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In Peter Schilling's The End of Baseball, a team that "almost was" becomes real, and the extraordinary season of 1944 comes vividly to life.

Bill Veeck, the maverick promoter, returned from Guadalcanal with a leg missing and $500 to his name, has hustled his way into buying the Philadelphia Athletics. Hungry for a pennant, young Veeck jettisons the team's white players and secretly recruits the legendary stars of the Negro Leagues, fielding a club that will go down in baseball annals as one of the greatest to play the game.

Here are the behind-the-scenes adventures that bring this dream to reality, and a cast of characters only history's pen could create: the powerful columnist Walter Winchell, who saves the club by whispering in President Roosevelt's ear; the steely commissioner Kenesaw Mountain Landis, hell-bent on preserving the sport as he knows it; J. Edgar Hoover, who sees in Veeck's experiment the sowing of communism in the nation's pastime; the sportswriters and the people of Philadelphia who come to love this team; and, of course, the players themselves—the tragic Josh Gibson, the remarkable but self-centered Satchel Paige, the Cuban wonder Martín Dihigo, the veteran stalwarts Cool Papa Bell, Willie Wells, and Buck Leonard, and the rising stars Roy Campanella, Monte Irvin, Artie Wilson, and Dave Barnhill, whose conscience almost ruins the team.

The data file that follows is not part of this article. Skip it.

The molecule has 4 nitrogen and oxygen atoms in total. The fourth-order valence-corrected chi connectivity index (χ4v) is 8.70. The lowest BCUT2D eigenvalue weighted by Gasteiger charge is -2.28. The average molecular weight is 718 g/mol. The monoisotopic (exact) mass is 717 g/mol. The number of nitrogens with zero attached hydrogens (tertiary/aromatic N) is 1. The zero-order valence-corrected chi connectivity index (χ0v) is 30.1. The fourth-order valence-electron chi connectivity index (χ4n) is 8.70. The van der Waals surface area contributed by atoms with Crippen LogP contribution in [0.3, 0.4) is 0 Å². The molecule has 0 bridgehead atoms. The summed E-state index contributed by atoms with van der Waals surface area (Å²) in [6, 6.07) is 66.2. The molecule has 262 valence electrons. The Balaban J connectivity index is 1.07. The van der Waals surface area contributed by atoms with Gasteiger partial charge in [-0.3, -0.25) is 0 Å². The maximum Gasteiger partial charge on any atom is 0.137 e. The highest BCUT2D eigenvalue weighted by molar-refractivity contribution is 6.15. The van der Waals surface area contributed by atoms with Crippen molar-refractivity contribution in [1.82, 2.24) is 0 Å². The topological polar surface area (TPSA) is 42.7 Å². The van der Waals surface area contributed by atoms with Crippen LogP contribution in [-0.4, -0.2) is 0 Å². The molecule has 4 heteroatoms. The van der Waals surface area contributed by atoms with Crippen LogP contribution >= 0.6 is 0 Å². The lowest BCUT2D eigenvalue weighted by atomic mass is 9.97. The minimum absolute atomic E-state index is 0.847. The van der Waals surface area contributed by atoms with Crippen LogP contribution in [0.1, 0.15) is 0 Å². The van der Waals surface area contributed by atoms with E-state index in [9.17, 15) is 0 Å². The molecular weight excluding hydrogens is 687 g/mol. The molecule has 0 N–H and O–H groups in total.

The End of Baseball is the most rollicking, free-spirited baseball story in years, the unvarnished truth of that incredible season and the men who lived it.

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